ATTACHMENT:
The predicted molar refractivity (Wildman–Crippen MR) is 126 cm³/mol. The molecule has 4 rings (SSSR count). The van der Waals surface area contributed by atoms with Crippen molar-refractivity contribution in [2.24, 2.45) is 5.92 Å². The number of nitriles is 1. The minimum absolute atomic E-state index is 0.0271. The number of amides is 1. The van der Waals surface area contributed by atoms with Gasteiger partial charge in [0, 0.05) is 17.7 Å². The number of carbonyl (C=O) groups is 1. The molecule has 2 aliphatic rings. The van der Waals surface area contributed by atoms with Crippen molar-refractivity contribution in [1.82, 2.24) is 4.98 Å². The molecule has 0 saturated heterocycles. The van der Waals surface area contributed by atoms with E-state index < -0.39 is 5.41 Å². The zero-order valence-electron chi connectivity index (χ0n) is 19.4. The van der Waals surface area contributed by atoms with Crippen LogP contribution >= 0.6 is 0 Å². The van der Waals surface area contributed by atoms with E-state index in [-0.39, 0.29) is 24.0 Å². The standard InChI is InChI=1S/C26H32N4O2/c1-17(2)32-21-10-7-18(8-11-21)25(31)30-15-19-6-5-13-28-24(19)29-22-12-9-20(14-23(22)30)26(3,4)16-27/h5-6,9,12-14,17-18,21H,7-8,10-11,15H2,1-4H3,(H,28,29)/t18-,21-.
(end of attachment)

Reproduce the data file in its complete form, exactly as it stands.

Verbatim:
The predicted molar refractivity (Wildman–Crippen MR) is 126 cm³/mol. The molecule has 4 rings (SSSR count). The van der Waals surface area contributed by atoms with Crippen molar-refractivity contribution in [2.24, 2.45) is 5.92 Å². The number of nitriles is 1. The minimum absolute atomic E-state index is 0.0271. The number of amides is 1. The van der Waals surface area contributed by atoms with Gasteiger partial charge in [0, 0.05) is 17.7 Å². The number of carbonyl (C=O) groups is 1. The molecule has 2 aliphatic rings. The van der Waals surface area contributed by atoms with Crippen molar-refractivity contribution in [1.82, 2.24) is 4.98 Å². The molecule has 0 saturated heterocycles. The van der Waals surface area contributed by atoms with E-state index < -0.39 is 5.41 Å². The zero-order valence-electron chi connectivity index (χ0n) is 19.4. The van der Waals surface area contributed by atoms with Crippen LogP contribution >= 0.6 is 0 Å². The van der Waals surface area contributed by atoms with E-state index in [-0.39, 0.29) is 24.0 Å². The standard InChI is InChI=1S/C26H32N4O2/c1-17(2)32-21-10-7-18(8-11-21)25(31)30-15-19-6-5-13-28-24(19)29-22-12-9-20(14-23(22)30)26(3,4)16-27/h5-6,9,12-14,17-18,21H,7-8,10-11,15H2,1-4H3,(H,28,29)/t18-,21-.